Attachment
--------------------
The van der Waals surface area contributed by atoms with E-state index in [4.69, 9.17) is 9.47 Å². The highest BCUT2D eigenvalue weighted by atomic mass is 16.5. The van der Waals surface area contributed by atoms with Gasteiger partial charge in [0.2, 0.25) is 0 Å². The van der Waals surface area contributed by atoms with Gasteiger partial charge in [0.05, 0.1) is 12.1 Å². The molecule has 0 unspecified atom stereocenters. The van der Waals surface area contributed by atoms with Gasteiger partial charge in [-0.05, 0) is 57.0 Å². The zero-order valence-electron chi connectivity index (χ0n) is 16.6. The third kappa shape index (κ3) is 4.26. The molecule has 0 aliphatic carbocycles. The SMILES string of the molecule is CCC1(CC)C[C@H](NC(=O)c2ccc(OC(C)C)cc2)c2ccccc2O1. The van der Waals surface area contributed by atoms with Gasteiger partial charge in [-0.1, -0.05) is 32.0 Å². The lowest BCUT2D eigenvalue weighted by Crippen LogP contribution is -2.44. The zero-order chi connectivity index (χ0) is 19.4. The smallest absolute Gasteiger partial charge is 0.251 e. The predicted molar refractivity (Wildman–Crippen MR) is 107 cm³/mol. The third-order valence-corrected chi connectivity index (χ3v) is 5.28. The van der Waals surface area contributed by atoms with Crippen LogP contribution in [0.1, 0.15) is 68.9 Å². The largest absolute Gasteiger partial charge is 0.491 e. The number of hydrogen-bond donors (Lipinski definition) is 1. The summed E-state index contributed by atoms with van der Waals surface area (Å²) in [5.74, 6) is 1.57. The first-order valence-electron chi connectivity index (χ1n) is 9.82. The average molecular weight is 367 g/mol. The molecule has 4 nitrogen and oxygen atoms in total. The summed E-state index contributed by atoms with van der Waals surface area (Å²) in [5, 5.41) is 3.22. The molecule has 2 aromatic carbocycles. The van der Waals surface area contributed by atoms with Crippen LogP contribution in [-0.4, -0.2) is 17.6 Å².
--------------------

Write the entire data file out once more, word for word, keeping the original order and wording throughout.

The van der Waals surface area contributed by atoms with E-state index in [4.69, 9.17) is 9.47 Å². The highest BCUT2D eigenvalue weighted by atomic mass is 16.5. The van der Waals surface area contributed by atoms with Gasteiger partial charge in [0.2, 0.25) is 0 Å². The van der Waals surface area contributed by atoms with Gasteiger partial charge in [0.05, 0.1) is 12.1 Å². The molecule has 0 unspecified atom stereocenters. The van der Waals surface area contributed by atoms with Gasteiger partial charge in [-0.05, 0) is 57.0 Å². The zero-order valence-electron chi connectivity index (χ0n) is 16.6. The third kappa shape index (κ3) is 4.26. The molecule has 0 aliphatic carbocycles. The SMILES string of the molecule is CCC1(CC)C[C@H](NC(=O)c2ccc(OC(C)C)cc2)c2ccccc2O1. The van der Waals surface area contributed by atoms with Gasteiger partial charge in [-0.1, -0.05) is 32.0 Å². The lowest BCUT2D eigenvalue weighted by Crippen LogP contribution is -2.44. The zero-order chi connectivity index (χ0) is 19.4. The smallest absolute Gasteiger partial charge is 0.251 e. The predicted molar refractivity (Wildman–Crippen MR) is 107 cm³/mol. The third-order valence-corrected chi connectivity index (χ3v) is 5.28. The van der Waals surface area contributed by atoms with Crippen LogP contribution in [0.1, 0.15) is 68.9 Å². The largest absolute Gasteiger partial charge is 0.491 e. The number of hydrogen-bond donors (Lipinski definition) is 1. The summed E-state index contributed by atoms with van der Waals surface area (Å²) in [5.74, 6) is 1.57. The first-order valence-electron chi connectivity index (χ1n) is 9.82. The average molecular weight is 367 g/mol. The molecule has 4 nitrogen and oxygen atoms in total. The summed E-state index contributed by atoms with van der Waals surface area (Å²) in [5, 5.41) is 3.22. The molecule has 2 aromatic carbocycles. The van der Waals surface area contributed by atoms with Crippen LogP contribution in [-0.4, -0.2) is 17.6 Å².